Moreover, participating radiologists must have a current certification with the American Board of Radiology, documented training in diagnostic radiology and radiation safety, and involvement in the supervision and interpretation of at least 300 acquisitions of chest computed tomography in the past 3 years. Organizations like the ACR have been working collaboratively with CMS to set these standards, and through the ACR CT accreditation program with special designation for lung cancer screening centers, and a soon-to-be-released ACR National Radiology Data Registry clinical practice lung cancer screening quality registry to benchmark practices and practitioners, are prepared to meet these requirements.
Affordable Care Act
The Affordable Care Act will require Medicare to reimburse for screening, but beginning in 2015, private insurers must also cover lung cancer screening without cost-sharing. Adding more costs to our exploding health-care system’s budget raises concern among certain health-policy pundits.
To those worried about costs associated with low-dose computed tomography, nationally regarded lung cancer expert James Mulshine, MD, Director, Rush University Translational Sciences Consortium, responded, “The ultimate straw man is cost. But because low-dose computed tomography screening for lung cancer is targeted to a readily definable high-risk population, it can potentially be deployed at a lower expense than other cancer screening tests that are population wide. At various levels, lung cancer screening, especially when appropriately integrated with smoking cessation, may represent one of the best investments of CMS resources in terms of improving outcomes for cancer.”
Dr. Mulshine also addressed another concern of those who have opposed national coverage for low-dose computed tomography: false-positive results. He explained that recent papers have shown that the rate of false-positive results in low-dose computed tomography can actually be lower in lung cancer screening than in many other methods of cancer screening simply by standardizing the thoughtful protocols that are already in use today, such as with the proposed ACR approach.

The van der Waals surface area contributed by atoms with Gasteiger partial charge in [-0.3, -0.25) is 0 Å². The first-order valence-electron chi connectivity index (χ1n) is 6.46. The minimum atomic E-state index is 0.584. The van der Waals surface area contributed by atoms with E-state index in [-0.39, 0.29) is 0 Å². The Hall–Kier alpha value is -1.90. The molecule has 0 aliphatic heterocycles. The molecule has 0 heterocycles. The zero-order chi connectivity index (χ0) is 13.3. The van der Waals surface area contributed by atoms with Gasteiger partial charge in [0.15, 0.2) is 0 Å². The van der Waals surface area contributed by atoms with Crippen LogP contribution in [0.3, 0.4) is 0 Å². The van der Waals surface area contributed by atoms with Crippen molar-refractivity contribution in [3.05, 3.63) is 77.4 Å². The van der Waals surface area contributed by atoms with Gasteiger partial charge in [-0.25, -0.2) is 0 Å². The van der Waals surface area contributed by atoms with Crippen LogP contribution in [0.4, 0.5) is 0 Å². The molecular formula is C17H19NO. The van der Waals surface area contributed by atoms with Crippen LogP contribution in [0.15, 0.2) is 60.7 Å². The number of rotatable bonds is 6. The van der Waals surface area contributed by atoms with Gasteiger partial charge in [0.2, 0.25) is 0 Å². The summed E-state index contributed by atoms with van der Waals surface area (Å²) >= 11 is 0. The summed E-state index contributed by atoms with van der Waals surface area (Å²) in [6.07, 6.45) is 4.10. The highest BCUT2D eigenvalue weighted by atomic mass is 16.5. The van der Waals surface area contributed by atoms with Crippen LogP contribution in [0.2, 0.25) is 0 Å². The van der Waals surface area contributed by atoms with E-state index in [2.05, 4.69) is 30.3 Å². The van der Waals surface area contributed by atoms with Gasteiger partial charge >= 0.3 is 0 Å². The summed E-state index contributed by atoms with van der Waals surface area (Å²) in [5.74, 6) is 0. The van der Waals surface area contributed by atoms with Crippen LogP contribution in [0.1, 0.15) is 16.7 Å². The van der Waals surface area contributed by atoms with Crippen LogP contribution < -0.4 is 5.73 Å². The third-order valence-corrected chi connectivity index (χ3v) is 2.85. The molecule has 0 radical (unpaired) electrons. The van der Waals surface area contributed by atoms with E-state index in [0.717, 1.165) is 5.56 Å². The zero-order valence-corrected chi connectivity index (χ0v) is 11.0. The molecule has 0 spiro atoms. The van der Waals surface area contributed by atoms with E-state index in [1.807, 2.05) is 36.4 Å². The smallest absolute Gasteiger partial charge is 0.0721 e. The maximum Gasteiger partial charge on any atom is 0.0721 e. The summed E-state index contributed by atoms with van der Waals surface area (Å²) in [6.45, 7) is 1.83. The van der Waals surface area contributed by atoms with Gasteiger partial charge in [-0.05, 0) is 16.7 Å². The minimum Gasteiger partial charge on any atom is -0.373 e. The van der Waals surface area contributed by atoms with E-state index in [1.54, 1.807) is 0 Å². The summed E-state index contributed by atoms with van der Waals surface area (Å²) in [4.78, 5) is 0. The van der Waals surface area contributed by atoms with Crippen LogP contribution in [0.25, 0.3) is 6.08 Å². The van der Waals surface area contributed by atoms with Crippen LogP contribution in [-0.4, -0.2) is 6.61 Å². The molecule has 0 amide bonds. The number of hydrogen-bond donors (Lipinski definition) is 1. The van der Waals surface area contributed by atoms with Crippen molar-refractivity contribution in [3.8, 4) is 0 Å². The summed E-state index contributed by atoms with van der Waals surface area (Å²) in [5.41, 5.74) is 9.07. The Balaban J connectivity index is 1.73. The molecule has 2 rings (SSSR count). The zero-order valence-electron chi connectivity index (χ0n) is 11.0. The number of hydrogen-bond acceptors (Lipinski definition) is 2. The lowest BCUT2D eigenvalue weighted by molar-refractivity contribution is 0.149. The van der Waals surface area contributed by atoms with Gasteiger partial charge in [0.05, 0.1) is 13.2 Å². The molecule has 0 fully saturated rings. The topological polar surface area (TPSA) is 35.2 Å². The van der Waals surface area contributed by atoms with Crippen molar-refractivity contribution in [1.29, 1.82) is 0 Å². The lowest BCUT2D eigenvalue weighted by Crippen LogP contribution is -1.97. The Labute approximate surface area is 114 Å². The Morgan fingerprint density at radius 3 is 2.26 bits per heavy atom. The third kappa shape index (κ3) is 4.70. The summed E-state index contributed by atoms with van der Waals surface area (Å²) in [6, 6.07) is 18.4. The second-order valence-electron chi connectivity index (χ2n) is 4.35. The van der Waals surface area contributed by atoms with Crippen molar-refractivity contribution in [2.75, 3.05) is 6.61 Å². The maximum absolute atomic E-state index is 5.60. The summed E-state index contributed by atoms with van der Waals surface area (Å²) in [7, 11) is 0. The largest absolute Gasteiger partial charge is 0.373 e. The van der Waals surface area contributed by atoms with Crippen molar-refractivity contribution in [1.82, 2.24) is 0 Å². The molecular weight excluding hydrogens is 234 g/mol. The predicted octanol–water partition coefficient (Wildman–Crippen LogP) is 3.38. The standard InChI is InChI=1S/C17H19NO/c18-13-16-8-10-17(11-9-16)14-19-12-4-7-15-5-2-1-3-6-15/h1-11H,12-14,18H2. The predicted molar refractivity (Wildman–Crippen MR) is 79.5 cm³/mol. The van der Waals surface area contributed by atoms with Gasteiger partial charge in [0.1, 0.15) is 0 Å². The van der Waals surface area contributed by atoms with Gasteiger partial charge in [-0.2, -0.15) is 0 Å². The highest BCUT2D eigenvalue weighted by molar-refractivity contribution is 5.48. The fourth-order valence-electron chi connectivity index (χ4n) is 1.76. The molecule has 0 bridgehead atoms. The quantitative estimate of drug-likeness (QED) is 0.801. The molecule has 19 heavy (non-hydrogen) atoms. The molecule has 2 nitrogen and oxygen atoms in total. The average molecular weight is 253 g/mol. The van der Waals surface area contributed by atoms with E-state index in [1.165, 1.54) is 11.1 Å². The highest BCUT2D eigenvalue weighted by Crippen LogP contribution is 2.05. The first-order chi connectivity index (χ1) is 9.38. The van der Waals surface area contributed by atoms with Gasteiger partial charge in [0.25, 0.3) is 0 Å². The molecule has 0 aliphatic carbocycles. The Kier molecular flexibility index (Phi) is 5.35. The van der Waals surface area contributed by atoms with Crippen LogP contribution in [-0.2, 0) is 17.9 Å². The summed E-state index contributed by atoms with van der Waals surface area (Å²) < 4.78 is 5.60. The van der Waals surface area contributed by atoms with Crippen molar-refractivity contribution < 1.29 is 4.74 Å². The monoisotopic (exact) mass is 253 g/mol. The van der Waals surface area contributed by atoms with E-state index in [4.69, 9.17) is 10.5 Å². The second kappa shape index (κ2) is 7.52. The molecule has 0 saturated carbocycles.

Dr. Mulshine has been working with the large consortium organized by LCA, ACR, and STS that has engaged CMS to recommend constructive approaches to optimize the screening process now that the coverage decision will soon be enacted. This is a critical time for the lung cancer community to work together on multiple goals that can be leveraged with the CMS proposal.
“First we need to have screening-appropriate tobacco-cessation initiatives to help those who have been addicted to tobacco for 30 or 40 years quit,” he said. “We also have to ensure that our screening delivery systems are accessible and patient-friendly. We have to partner with the surgical societies to make sure that we’re on the glide path to developing less invasive surgical methods. We have to work with the medical oncology community to develop agents directed at early-stage lung cancer. If we stick to these goals, we will see a marked decrease in the incidence and mortality of this devastating disease. However, work still remains, as it would be tragic if overburdensome processes restricted access to this critical new cancer screening service.”
Dr. Mulshine added, “Even with the convincing body of evidence that low-dose computed tomography can save tens of thousands of lives, it’s important to note that if it hadn’t been for the coalition that the LCA assembled with the ACR and the STS along with over 100 partners and even with the critical provisions within the Affordable Care Act, all this work came perilously close to dying on the vine. This has been a remarkable collaborative effort to ensure that this opportunity to turn the tide for the victims of lung cancer is finally realized.” ■
Disclosure: Ms. Fenton Ambrose and Drs. Kazerooni and Mulshine reported no potential conflicts of interest.